Yet this is rarely the kind of criticism she receives. More often, reactions to Sarkeesian are intense and hostile out of all proportion to anything she says.
Perhaps, part of this reaction is due to her critics feeling that something important to them is under scrutiny. This uneasiness is probably all the stronger because Sarkeesian is hardly a participant observer in the best sociological fashion. Even though she is a popularizer, the fact that she speaks from an academic background tends to cast her as an outsider, noisily entering the scene and dispersing judgment from a superior position.

But, whatever the reason, the responses to Sarkeesian are almost never examples of valid arguments. Much of the time, they are personal attacks, accusing her of being a front for a behind-the-scenes lover, or the public figure for some unfolding conspiracy, and at times accompanied by threats and personal, even sexual insults. She is faulted for having a Kickstarter campaigner that resulted in twenty-five times what she asked (as though success was proof of dishonesty), for not being a “real gamer” (as though only a member of the gaming sub-culture can observe it), for turning off comments on her postings (as though the Internet doesn’t have plenty of room elsewhere for responses), and for turning her harassment to some advantage (as though she should simply endure it). Less specifically, she is accused of lying or being evasive. Yet even if some or all of these accusations could be proved, none of them have anything to do with the validity of her arguments. The accusations express hostility, and nothing more.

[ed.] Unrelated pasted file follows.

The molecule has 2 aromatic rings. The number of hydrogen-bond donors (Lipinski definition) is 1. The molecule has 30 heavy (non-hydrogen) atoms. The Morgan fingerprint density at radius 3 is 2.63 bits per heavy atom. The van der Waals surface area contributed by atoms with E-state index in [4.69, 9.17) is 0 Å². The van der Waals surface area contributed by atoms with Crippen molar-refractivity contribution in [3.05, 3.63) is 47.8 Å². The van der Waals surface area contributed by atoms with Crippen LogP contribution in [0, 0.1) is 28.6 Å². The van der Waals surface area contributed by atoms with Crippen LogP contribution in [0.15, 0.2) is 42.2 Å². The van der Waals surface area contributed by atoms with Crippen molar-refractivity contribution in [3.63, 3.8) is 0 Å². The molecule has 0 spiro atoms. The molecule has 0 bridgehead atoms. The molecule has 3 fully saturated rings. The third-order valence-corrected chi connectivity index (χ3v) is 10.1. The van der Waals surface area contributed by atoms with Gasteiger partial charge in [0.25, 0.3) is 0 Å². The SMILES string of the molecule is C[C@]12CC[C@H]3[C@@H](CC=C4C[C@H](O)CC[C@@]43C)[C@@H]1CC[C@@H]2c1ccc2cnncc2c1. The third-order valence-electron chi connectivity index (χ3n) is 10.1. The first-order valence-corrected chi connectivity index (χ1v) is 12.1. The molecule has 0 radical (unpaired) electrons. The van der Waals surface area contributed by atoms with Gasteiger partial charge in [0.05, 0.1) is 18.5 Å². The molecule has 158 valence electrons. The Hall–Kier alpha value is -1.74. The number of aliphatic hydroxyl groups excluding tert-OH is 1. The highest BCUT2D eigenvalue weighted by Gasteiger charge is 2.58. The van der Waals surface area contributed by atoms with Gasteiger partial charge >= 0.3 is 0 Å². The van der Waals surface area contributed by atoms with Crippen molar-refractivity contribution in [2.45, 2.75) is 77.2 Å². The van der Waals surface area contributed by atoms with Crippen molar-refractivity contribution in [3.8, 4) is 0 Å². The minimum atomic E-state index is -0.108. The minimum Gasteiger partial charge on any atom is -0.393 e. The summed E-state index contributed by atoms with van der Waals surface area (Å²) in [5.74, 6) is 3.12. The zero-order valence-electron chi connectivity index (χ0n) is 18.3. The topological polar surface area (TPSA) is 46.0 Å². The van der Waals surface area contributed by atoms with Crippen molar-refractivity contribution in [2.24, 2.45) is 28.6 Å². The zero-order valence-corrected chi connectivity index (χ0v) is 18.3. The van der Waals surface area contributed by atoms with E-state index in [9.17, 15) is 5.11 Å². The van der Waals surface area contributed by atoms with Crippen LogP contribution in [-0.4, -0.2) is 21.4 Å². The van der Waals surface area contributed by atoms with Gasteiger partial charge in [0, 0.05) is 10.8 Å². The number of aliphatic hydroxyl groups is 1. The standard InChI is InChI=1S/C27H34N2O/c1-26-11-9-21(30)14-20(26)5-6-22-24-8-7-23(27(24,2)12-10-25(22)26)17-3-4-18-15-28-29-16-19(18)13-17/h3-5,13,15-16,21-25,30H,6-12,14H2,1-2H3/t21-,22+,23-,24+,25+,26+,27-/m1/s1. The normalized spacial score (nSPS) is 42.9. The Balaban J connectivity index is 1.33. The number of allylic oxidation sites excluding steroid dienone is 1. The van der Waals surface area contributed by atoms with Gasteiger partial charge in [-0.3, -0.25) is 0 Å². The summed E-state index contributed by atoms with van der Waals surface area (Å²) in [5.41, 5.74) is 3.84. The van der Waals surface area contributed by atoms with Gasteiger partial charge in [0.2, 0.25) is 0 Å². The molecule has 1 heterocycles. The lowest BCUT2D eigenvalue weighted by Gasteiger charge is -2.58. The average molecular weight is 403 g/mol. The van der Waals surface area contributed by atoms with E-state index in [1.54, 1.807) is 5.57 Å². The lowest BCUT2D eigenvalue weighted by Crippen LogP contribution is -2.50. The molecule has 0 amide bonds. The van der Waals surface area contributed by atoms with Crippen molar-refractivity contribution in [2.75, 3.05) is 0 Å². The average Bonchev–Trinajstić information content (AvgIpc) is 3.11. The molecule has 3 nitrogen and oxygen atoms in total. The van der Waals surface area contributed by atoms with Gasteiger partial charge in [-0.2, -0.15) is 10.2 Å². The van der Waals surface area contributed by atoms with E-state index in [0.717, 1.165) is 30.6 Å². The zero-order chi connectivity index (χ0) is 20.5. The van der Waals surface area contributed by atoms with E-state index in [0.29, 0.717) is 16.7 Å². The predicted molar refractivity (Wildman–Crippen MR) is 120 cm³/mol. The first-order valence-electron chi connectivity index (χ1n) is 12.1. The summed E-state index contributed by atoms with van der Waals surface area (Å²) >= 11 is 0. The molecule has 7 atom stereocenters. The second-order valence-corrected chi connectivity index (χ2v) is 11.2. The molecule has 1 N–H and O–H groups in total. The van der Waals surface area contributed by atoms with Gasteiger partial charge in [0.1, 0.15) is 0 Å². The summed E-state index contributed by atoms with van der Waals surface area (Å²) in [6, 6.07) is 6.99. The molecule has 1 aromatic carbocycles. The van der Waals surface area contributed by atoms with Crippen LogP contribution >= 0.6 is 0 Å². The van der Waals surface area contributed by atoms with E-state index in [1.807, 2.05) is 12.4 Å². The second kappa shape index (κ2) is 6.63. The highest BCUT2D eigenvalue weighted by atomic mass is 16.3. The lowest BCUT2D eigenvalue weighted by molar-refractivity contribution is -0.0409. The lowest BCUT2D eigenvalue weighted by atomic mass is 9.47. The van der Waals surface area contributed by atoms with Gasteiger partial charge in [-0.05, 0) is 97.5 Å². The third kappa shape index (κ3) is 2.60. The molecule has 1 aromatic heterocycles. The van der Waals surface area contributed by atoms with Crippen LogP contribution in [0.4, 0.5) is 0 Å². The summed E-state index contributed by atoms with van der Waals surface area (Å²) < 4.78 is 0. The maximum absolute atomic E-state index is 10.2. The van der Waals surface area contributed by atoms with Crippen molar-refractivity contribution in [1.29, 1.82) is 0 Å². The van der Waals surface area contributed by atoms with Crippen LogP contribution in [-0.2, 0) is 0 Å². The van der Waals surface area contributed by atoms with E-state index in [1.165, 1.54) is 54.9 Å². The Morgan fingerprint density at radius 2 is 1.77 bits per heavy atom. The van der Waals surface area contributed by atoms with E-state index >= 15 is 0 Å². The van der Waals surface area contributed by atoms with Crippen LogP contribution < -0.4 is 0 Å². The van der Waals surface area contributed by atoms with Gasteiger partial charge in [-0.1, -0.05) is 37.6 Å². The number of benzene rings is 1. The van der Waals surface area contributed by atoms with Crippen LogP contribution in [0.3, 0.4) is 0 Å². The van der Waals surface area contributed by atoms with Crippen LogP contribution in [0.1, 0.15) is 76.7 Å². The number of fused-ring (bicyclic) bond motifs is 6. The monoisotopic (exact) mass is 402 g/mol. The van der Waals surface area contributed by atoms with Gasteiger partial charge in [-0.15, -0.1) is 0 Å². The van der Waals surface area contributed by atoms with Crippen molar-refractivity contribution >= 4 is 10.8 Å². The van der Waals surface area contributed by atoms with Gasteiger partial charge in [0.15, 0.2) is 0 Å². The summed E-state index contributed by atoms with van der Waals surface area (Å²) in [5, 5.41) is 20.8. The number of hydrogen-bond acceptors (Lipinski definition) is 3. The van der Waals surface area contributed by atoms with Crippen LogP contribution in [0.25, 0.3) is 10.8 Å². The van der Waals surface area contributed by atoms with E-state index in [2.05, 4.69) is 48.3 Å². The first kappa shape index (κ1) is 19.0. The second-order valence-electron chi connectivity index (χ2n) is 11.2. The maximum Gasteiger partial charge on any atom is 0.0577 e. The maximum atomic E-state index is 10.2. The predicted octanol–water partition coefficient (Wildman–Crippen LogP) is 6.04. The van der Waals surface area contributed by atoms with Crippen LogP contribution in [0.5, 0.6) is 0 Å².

In fact, attempts to address Sarkeesian’s observations are rare. When they are made, they generally fall short of logic. For example, while she is often accused of cherry-picking her evidence, her attackers fail to explain what else someone with as narrow a topic as Women in Video games is supposed to do. Similarly, complaints that she does not mention the broader context – for example, that only a minority of a popular game’s missions take place in a strip club – fail to address Sarkessian’s basic point of why such missions are included at all.

At other times, efforts to address Sarkeesian’s argument can only be described as willfully blind. One critic, for instance, faults Sarkeesian for mentioning a scene in which players can kill strippers and hide their bodies on the grounds that the game penalizes players for doing so. Yet how many gamers do not carefully save so that they go back and explore the paths not taken? Although the scene is not part of the main storyline, it is still part of the game.